5 Key Takeaways From Pen and Brush Panel on Women-Only Arts Groups
Do women-only arts groups help or hurt?
Last night’s panel at the newly revamped, and stunning Pen and Brush gallery space in the Flatiron district focused on the question of whether women-only art galleries and organizations advance or impede the careers of women artists. The event, which coincided with both International Women’s Day and UN Women’s He for She arts week initiative, was chaired by art dealer, author, and founder of the Association of Women Art Dealers (AWAD) Susan Johnson Mumford.
Panelists included contemporary artist and museum educator Trisha Wright, financial advisor and analyst Winston Peters, who specializes in artists and culturally aligned companies, and Pen and Brush executive director Janice Sands, who heads the 122-year old non-profit.
Mumford kicked off the panel by asking—through a show of hands—about the number of artists, dealers, curators and art lovers in the room. It was clear that the whole crowd—except for about four or five men—was comprised of a diverse range of women. She then graciously wished the men a happy International Women’s Day as well and pointed out that participation by men and boys is a crucial part of the dialogue on gender equality.
Her questions to the panelists included asking about experiencing or witnessing negative bias against women in the arts (as well as positive experiences), and instances where women hold themselves or others back, whether consciously or unconsciously.
1. Artists Need to Stop Asking Female Dealers When They Plan to Have Children.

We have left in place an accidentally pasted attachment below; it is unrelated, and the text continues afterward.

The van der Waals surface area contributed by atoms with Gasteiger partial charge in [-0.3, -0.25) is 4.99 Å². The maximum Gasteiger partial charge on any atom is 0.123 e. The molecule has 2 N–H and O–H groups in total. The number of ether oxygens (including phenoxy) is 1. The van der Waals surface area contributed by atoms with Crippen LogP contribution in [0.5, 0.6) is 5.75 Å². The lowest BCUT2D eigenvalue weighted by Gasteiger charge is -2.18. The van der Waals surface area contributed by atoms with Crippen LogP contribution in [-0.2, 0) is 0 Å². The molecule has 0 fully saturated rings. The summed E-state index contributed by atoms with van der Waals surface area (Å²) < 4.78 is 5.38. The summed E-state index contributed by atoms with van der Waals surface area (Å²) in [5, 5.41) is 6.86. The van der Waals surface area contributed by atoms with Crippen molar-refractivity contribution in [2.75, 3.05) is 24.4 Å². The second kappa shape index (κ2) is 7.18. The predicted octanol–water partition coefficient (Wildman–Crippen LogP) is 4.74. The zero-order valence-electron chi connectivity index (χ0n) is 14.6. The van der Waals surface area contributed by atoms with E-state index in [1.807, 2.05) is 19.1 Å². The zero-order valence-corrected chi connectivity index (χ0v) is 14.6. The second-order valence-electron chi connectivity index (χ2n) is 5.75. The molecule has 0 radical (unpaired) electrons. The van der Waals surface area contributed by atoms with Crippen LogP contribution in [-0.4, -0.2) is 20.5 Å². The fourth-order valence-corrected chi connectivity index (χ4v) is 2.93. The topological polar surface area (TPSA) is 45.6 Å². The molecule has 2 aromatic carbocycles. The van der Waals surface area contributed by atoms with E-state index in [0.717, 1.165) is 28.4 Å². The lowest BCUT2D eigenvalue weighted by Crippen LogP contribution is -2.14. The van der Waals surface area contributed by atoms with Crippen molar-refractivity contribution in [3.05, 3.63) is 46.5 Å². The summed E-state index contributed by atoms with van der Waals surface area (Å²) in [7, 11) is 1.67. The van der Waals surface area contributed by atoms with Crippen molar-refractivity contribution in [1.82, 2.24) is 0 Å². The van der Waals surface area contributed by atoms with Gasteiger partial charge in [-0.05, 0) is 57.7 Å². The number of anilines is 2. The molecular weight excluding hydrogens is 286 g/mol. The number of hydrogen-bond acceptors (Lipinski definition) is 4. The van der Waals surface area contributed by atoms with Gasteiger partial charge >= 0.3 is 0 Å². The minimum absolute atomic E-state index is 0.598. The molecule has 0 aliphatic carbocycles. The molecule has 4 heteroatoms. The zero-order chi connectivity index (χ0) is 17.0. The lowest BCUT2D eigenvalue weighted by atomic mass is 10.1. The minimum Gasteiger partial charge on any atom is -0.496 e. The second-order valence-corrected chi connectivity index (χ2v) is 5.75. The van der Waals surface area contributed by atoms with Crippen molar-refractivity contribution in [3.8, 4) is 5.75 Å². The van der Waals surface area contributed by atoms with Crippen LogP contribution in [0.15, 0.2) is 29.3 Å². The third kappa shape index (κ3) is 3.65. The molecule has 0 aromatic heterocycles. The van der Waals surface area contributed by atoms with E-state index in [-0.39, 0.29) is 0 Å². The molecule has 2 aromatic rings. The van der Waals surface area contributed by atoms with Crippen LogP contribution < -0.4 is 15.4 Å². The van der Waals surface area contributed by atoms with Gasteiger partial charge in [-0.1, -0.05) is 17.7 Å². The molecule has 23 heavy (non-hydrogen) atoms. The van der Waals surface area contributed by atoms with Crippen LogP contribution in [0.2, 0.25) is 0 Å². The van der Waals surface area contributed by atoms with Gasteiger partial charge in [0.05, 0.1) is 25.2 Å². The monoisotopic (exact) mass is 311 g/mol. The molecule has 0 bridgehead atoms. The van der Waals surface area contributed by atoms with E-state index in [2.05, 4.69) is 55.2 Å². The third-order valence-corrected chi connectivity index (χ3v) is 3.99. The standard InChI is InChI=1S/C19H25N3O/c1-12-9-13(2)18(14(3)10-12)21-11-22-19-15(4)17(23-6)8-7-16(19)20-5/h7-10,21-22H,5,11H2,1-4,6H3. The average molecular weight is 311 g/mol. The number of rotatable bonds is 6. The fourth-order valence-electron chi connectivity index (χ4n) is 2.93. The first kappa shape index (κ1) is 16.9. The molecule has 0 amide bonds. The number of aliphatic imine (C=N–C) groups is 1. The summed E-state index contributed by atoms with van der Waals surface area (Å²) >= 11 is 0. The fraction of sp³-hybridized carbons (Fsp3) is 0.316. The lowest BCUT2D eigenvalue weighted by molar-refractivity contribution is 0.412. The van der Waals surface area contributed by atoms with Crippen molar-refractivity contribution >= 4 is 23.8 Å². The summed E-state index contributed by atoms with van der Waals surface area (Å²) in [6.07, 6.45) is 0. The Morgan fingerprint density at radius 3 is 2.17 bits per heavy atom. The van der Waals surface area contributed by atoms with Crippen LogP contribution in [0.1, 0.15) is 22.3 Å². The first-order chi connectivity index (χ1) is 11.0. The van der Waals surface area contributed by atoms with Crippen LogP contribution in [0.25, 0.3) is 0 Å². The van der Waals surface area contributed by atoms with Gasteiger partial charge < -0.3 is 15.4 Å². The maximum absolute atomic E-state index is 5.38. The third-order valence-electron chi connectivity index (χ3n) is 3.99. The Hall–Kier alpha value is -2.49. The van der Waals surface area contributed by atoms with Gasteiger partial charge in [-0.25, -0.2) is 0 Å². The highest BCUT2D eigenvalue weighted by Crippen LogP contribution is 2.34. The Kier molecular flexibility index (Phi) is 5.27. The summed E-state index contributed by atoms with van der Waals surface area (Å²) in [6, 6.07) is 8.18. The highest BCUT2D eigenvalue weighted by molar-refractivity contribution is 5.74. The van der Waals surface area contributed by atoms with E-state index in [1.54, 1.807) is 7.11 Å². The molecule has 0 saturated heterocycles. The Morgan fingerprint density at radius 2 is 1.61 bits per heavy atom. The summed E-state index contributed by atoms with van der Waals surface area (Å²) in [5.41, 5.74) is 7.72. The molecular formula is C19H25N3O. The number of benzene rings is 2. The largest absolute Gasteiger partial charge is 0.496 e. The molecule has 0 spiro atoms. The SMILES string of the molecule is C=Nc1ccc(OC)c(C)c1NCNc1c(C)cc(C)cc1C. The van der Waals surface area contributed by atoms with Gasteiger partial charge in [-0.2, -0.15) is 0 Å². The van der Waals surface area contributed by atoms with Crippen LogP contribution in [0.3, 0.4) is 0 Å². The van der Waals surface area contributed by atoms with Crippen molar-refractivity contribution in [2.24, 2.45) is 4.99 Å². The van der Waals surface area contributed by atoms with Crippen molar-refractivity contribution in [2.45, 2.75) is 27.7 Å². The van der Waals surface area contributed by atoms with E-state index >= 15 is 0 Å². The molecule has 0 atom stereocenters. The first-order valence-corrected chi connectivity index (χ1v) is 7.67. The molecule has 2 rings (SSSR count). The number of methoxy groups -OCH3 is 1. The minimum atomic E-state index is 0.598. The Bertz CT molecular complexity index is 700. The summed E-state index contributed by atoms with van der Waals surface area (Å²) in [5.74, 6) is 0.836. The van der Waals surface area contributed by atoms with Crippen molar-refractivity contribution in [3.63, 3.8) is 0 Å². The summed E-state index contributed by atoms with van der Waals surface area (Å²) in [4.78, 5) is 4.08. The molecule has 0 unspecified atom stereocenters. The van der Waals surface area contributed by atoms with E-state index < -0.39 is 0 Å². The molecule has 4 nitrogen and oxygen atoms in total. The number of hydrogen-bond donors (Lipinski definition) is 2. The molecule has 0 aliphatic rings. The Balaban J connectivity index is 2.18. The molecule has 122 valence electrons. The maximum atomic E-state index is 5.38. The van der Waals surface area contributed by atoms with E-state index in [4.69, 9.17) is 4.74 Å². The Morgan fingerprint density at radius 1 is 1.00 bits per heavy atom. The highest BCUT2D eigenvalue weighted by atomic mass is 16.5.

“It might be a business question from their side,” to see how that will affect their own career. But, said Peters, “the question is still unethical, immoral, and its still offensive to be asked in that regard.”
2. Being a Single Parent in the Art World Is Difficult.
“No one ever says to a man, if you want a family, then you must expect to be marginalized, to not be taken seriously, to have your commitment questioned. In short, if you can’t fit the model, then you forfeit your chance to take part. I feel that the model itself needs to be questioned, not the lifestyle of people who are raising families. It’s important to have other kinds of models and other structures and other systems”—Tricia Wright
3. Do Women-Only Shows “Ghettoize” the Work?
Sands weighed the question of whether women-only shows and organizations tend to “ghettoize” the work, noting a previous show of work by women artists of African descent a few years back where several artists opted out for fear of being relegated to such a narrow frame. As a counterpoint, Sands discussed first-hand examples where younger viewers had moments of “revelation” when they viewed artwork by artists they could identify with. She stressed the need for institutions to display work with range and depth so that viewers from all walks of life have an opportunity to connect.
4. Women’s Art Needs a Home in the Auction World.
“We need to raise the value of women’s work [by getting] that work into the primary and secondary marketplace. I believe that work of merit will eventually find a place for itself at an appropriate value, and we will begin to chip away at those statistics,” said Sands.
5. It’s Time to Correct the Canon.
“This is really our way of doing that—showing work by women to demonstrate that there is more than enough of it. That it is good work and it should be judged on its merit. It’s as simple as that,” Sands said.
The next show at Pen and Brush, “Broad Strokes” is on view from April 1–June 5, 2016. Artist Josephine Barreiro will perform from 6-8 p.m. during the opening.
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